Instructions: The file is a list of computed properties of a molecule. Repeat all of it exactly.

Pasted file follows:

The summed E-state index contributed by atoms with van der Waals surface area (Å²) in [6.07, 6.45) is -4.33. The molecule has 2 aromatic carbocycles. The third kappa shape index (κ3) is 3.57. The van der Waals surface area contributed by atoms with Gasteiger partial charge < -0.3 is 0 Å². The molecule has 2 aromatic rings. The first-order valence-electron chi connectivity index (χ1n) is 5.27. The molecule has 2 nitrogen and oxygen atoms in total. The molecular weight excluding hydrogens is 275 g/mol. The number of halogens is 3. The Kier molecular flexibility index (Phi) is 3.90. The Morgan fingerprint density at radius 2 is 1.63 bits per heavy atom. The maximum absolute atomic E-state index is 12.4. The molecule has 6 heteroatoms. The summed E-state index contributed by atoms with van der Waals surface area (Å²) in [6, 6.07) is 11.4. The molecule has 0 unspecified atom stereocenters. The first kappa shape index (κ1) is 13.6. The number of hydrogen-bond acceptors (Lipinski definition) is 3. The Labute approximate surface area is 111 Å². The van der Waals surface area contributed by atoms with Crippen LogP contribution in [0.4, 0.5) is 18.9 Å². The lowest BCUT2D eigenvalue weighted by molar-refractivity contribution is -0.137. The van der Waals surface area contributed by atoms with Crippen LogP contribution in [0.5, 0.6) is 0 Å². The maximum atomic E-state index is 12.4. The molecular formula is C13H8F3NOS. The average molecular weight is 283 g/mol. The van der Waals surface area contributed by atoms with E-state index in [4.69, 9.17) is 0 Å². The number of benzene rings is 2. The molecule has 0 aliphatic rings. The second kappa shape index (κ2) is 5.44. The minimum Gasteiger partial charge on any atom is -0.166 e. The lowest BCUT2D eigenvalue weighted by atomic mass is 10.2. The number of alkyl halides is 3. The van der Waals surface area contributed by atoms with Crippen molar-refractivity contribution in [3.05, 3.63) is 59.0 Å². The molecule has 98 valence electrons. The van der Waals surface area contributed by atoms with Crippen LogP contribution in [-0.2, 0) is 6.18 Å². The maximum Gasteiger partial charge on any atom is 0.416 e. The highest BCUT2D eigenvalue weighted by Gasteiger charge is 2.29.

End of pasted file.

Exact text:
The summed E-state index contributed by atoms with van der Waals surface area (Å²) in [6.07, 6.45) is -4.33. The molecule has 2 aromatic carbocycles. The third kappa shape index (κ3) is 3.57. The van der Waals surface area contributed by atoms with Gasteiger partial charge < -0.3 is 0 Å². The molecule has 2 aromatic rings. The first-order valence-electron chi connectivity index (χ1n) is 5.27. The molecule has 2 nitrogen and oxygen atoms in total. The molecular weight excluding hydrogens is 275 g/mol. The number of halogens is 3. The Kier molecular flexibility index (Phi) is 3.90. The Morgan fingerprint density at radius 2 is 1.63 bits per heavy atom. The maximum absolute atomic E-state index is 12.4. The molecule has 6 heteroatoms. The summed E-state index contributed by atoms with van der Waals surface area (Å²) in [6, 6.07) is 11.4. The molecule has 0 unspecified atom stereocenters. The first kappa shape index (κ1) is 13.6. The number of hydrogen-bond acceptors (Lipinski definition) is 3. The Labute approximate surface area is 111 Å². The van der Waals surface area contributed by atoms with Crippen LogP contribution in [0.4, 0.5) is 18.9 Å². The lowest BCUT2D eigenvalue weighted by molar-refractivity contribution is -0.137. The van der Waals surface area contributed by atoms with Crippen LogP contribution in [0.5, 0.6) is 0 Å². The maximum atomic E-state index is 12.4. The molecular formula is C13H8F3NOS. The average molecular weight is 283 g/mol. The van der Waals surface area contributed by atoms with E-state index in [4.69, 9.17) is 0 Å². The number of benzene rings is 2. The molecule has 0 aliphatic rings. The second kappa shape index (κ2) is 5.44. The minimum Gasteiger partial charge on any atom is -0.166 e. The lowest BCUT2D eigenvalue weighted by atomic mass is 10.2. The number of alkyl halides is 3. The van der Waals surface area contributed by atoms with Crippen molar-refractivity contribution in [3.05, 3.63) is 59.0 Å². The molecule has 98 valence electrons. The van der Waals surface area contributed by atoms with Crippen LogP contribution in [-0.2, 0) is 6.18 Å². The maximum Gasteiger partial charge on any atom is 0.416 e. The highest BCUT2D eigenvalue weighted by Gasteiger charge is 2.29.